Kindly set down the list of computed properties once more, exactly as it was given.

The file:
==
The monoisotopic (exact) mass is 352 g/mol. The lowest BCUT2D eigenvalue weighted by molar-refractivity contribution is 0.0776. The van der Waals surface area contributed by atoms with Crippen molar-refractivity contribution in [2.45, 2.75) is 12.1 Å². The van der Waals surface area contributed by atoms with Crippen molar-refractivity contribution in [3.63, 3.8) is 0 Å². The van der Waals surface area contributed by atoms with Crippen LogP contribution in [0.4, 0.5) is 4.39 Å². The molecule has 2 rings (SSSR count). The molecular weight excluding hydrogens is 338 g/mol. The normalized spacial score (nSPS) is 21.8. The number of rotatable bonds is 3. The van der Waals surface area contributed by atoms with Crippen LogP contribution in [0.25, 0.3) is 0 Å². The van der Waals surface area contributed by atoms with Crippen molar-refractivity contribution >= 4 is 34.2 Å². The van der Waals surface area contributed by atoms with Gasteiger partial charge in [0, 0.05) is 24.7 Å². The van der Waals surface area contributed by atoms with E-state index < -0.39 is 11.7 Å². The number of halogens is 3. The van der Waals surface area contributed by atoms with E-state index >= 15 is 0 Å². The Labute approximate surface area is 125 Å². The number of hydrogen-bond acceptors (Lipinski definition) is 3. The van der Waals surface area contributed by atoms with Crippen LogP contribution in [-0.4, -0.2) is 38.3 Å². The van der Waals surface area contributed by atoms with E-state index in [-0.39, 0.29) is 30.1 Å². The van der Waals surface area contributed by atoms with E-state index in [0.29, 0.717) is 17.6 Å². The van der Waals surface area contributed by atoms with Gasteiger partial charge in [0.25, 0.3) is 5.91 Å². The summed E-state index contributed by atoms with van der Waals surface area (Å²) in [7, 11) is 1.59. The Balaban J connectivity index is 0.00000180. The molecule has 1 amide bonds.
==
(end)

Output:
The monoisotopic (exact) mass is 352 g/mol. The lowest BCUT2D eigenvalue weighted by molar-refractivity contribution is 0.0776. The van der Waals surface area contributed by atoms with Crippen molar-refractivity contribution in [2.45, 2.75) is 12.1 Å². The van der Waals surface area contributed by atoms with Crippen molar-refractivity contribution in [3.63, 3.8) is 0 Å². The van der Waals surface area contributed by atoms with Crippen LogP contribution in [0.4, 0.5) is 4.39 Å². The molecule has 2 rings (SSSR count). The molecular weight excluding hydrogens is 338 g/mol. The normalized spacial score (nSPS) is 21.8. The number of rotatable bonds is 3. The van der Waals surface area contributed by atoms with Crippen LogP contribution in [0.25, 0.3) is 0 Å². The van der Waals surface area contributed by atoms with Crippen molar-refractivity contribution >= 4 is 34.2 Å². The van der Waals surface area contributed by atoms with Gasteiger partial charge in [0, 0.05) is 24.7 Å². The van der Waals surface area contributed by atoms with E-state index < -0.39 is 11.7 Å². The number of halogens is 3. The van der Waals surface area contributed by atoms with E-state index >= 15 is 0 Å². The Labute approximate surface area is 125 Å². The number of hydrogen-bond acceptors (Lipinski definition) is 3. The van der Waals surface area contributed by atoms with Crippen LogP contribution in [-0.4, -0.2) is 38.3 Å². The van der Waals surface area contributed by atoms with E-state index in [-0.39, 0.29) is 30.1 Å². The van der Waals surface area contributed by atoms with E-state index in [0.29, 0.717) is 17.6 Å². The van der Waals surface area contributed by atoms with Gasteiger partial charge in [0.25, 0.3) is 5.91 Å². The summed E-state index contributed by atoms with van der Waals surface area (Å²) in [7, 11) is 1.59. The Balaban J connectivity index is 0.00000180. The molecule has 1 amide bonds.